To that last statement, John Wesley writes this in his appeal: “With regard to the Canons, I would, in the first place, desire you to consider two or three plain questions: First. Have you ever read them over? Secondly. How can these be called the Canons of the Church of England, seeing they were never legally by the Church, never regularly confirmed in any full Convocation? Thirdly. By what right am I required to observe such Canons as were never legally established? And then I will join issue with you on one question more, viz., Whether you or I have observed them most. To instance only in a few: ‘Canon 29.-No person shall be admitted godfather or godmother to any child, before the said person hath received the Holy Communion. Can. 59.-Every Parson, Vicar, or Curate, upon every Sunday and holiday, before Evening Prayer, shall, for half an hour, or more, examine and instruct the youth and ignorant persons of his parish…Can. 75.-No ecclesiastical persons shall spend their time idly, by day or by night, playing at dice, cards, or tables.’ Now, let the Clergyman who has observed only these five Canons for one year last past, and who has read over all the Canons in his congregation; (as the King’s ratification straitly enjoins him to do once every year;) let him, I say, cast the first stone at us, for not observing the Canons (so called) of the Church of England).” John Wesley wanted to show that he was part of the Church of England but was rather a movement that was designed to improve the Church of England. John saw that people thought he was breaking the law of the Church of England. John, being the intelligent person he was, turned their laws on themselves and proved to them that they themselves were breaking the laws as well.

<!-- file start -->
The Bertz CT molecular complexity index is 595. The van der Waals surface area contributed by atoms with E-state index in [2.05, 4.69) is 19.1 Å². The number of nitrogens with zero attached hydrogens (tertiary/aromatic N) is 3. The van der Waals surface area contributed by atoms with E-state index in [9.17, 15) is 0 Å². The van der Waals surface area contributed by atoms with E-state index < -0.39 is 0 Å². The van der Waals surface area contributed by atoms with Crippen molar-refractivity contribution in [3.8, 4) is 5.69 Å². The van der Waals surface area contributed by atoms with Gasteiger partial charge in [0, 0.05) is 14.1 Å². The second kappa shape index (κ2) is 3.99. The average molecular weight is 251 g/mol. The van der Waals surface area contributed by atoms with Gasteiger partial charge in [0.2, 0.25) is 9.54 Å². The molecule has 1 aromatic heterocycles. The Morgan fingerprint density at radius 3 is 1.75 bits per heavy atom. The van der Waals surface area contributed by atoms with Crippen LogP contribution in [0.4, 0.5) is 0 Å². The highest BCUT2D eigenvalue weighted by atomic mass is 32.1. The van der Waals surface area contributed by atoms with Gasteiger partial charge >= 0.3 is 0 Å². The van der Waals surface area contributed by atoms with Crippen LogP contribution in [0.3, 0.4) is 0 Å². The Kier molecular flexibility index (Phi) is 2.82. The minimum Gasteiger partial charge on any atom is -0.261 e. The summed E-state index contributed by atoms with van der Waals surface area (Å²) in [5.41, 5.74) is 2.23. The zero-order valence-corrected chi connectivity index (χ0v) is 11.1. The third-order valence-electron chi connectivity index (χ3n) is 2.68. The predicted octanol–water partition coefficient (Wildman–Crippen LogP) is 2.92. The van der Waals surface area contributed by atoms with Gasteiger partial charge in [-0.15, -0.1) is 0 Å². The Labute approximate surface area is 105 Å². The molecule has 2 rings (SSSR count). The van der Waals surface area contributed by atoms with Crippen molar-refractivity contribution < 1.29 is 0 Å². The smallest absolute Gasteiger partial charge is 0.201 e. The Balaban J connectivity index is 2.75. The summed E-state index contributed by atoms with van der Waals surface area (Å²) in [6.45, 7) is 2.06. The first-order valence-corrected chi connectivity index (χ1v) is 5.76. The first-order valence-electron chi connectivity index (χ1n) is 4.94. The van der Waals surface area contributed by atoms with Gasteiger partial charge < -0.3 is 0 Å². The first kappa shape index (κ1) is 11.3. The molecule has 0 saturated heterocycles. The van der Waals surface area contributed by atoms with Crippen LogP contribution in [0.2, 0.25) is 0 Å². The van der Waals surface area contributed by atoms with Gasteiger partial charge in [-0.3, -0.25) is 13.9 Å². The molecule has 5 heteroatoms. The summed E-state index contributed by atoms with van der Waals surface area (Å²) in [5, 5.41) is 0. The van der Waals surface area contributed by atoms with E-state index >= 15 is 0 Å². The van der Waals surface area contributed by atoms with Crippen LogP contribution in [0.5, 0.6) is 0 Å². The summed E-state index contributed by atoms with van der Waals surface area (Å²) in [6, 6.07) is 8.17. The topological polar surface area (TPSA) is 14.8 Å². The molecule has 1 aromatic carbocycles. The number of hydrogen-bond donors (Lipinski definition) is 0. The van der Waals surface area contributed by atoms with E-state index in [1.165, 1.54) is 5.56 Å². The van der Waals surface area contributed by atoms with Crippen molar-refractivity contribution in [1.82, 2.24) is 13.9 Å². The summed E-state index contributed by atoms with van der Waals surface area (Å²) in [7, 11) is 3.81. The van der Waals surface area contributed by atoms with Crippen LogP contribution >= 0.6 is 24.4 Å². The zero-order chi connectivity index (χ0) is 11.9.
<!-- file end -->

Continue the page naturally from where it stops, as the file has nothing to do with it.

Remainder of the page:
These small excerpts may not necessarily make the show, but the character of John Wesley that we read in them sure will. I love John Wesley as the person defending what he believed in and using his knowledge to prove his beliefs. I hope you enjoyed this blog post as much as I enjoyed writing it. Stay tuned for another blog post tomorrow, should be an interesting one.